Network Programmability and Automation – Early Release Book Review

By Dale Smith
7th August 2017


In this post, I will share my first impressions of a soon to be published O’Reilly/Safari book by the title – “Network Programmability and Automation: Skills for the Next-Generation Network Engineer”. In all fairness to the authors, it is important to clarify that this is a review of the “Early Release – Raw & Unedited” edition of the book. The publisher’s website indicates a release date of November 2017. Despite the risk of premature judgement, I believe that the authors goals in writing this book are both timely and important. And, I believe there are a number of reasons why this book deserves the attention of forward-thinking network professionals.

To properly set expectations, this review will not be an in-depth chapter by chapter review. This I will do when I have had an opportunity to read the 1st edition of the completed and published work. What I will do in this post is discuss the author’s motivations for writing on this particular subject at this particular point in time. I will also provide a perspective on the scope of subject matter that the authors have selected to write about in order to achieve their mission. And lastly, I will explain why I believe network professionals would do well to seriously consider what these author’s have to say.

So, let’s begin with the book’s title.

What is – “network programmability and automation”?

Right at the outset, the author’s give us a definition of “network programmability and automation”:

“At its core, network programmability and automation is about simplifying the tasks involved in configuring, managing, and operating network equipment, network topologies, network services, and network connectivity.”

This is an important first step because trendy tech-speak tends to quickly lose all meaning in the absence of a concrete and comprehensible definition. With this definition as a reference point, the book’s topical scope suddenly seems less arbitrary especially in light of the author’s ultimate goal as stated in their own words – “to enable readers to establish a foundation of knowledge around network programmability and automation”.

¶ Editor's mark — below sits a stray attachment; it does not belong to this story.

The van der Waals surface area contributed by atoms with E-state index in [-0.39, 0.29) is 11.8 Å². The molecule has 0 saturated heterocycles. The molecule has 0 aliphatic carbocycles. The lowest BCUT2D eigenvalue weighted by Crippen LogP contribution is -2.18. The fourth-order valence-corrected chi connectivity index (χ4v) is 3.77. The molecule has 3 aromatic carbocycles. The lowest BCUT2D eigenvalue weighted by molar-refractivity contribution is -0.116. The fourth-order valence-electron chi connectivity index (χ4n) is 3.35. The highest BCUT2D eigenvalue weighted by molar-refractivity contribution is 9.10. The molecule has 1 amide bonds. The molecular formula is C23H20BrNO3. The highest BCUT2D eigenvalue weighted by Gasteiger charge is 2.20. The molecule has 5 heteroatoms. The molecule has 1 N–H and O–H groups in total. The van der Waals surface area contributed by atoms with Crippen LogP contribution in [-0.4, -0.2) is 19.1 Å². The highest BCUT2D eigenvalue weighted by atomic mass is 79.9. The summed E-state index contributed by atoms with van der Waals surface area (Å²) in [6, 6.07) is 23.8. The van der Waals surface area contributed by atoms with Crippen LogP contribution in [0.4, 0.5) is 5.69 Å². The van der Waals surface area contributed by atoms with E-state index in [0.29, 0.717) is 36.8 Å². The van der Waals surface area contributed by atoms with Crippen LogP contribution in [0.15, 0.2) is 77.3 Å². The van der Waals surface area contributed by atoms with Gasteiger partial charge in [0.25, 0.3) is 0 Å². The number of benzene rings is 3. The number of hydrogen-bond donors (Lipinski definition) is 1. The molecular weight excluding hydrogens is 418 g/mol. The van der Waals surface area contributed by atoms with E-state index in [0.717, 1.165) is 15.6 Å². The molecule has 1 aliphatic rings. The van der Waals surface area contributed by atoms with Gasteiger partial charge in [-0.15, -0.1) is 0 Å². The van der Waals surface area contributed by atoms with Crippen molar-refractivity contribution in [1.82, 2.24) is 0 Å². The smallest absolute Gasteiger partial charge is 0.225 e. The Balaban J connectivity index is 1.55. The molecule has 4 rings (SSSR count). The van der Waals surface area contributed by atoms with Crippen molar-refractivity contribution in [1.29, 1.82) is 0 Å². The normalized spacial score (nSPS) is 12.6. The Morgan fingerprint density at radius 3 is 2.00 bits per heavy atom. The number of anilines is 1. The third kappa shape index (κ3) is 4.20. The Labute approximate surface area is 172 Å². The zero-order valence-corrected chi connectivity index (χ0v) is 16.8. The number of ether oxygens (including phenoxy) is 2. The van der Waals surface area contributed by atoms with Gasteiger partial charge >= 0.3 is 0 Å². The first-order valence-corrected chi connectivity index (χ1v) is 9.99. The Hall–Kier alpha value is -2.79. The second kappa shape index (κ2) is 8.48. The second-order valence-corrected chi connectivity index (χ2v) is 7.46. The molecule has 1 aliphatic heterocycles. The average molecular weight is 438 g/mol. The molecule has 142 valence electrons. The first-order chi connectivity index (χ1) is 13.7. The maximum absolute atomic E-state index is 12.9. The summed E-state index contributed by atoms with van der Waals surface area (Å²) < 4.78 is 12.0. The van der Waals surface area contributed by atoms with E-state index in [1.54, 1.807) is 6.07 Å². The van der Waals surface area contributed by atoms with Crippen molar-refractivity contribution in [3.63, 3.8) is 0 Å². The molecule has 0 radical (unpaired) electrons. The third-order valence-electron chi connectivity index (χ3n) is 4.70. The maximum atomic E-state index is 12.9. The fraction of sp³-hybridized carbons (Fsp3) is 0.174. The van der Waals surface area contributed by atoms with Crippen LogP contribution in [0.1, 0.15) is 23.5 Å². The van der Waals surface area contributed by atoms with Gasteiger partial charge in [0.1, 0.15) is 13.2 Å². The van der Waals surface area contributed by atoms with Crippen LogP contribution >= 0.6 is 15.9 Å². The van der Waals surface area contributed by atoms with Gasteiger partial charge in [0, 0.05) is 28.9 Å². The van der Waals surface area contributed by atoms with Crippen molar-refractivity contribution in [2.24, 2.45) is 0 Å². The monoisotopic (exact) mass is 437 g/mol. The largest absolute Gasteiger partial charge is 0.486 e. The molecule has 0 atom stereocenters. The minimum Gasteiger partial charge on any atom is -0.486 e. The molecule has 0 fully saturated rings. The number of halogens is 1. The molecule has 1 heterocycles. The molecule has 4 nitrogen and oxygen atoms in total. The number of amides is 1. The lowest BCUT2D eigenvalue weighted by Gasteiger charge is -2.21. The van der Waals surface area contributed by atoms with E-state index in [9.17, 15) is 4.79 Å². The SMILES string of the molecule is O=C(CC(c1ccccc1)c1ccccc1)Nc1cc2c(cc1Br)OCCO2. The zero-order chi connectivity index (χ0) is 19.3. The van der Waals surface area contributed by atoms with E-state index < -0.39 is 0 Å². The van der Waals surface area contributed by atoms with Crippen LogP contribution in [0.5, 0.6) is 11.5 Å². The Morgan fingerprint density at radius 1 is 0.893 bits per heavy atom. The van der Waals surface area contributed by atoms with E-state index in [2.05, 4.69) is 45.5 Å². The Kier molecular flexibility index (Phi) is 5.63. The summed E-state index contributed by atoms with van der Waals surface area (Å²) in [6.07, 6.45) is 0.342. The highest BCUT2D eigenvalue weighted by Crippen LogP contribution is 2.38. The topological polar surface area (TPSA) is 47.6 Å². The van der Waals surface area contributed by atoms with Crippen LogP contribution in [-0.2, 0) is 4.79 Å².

Ok, so who are these “readers”?

They are network engineers, system administrators and software developers. It’s probably obvious why the first two groups would be target audiences but software developers?!?…why are software developers a target audience? Well, if you think about it for more than a few minutes, it makes sense that software developers would be quite welcomed participants in a technology ecosystem that (going forward) is increasingly being defined by software and programmability.

And, much more is revealed about the author’s motivation by the book’s subtitle – “Skills for the Next-Generation Network Engineer”.

The author’s envision a fundamental evolution of the skillset that has traditionally characterized network engineers. They advocate the idea that “automation” is the new and essential skillset defining the next-generation network engineer. And admittedly, the complexity of modern enterprise, data center and WAN networks has steadily rendered manual methods and practices to be inefficient, ineffective, obsolete and ultimately – costly. Automation is therefore a necessity if not a strategic imperative for the organizations and networking professionals who “get it”.

What does it mean to have “automation” as a skillset?

This brings us to the second focal point of this post, namely a discussion of the topical scope of the book.

Not surprisingly, the very first chapter sets the stage for much that follows with a discussion of network industry trends. However, there is only one trend discussed – the rise of Software Defined Networking (SDN). It seems quite sensible to frame a discussion of network automation in the context of the disruption in networking caused by SDN. Here, the author’s take care to identify technologies and trends commonly associated with SDN rather than merely defining SDN. So, this chapter includes a discussion of network automation, network functions virtualization (NFV), virtual switching, bare-metal switching, SD-WAN, data center network fabrics, device APIs and more in order to illustrate how all the pieces fit together. In their own words,

“Of these trends, the rest of the book will focus on network automation, APIs, and peripheral technologies that are critical in understanding how all of the pieces come together when using network devices that expose programmatic interfaces with modern automation tools and instrumentation.”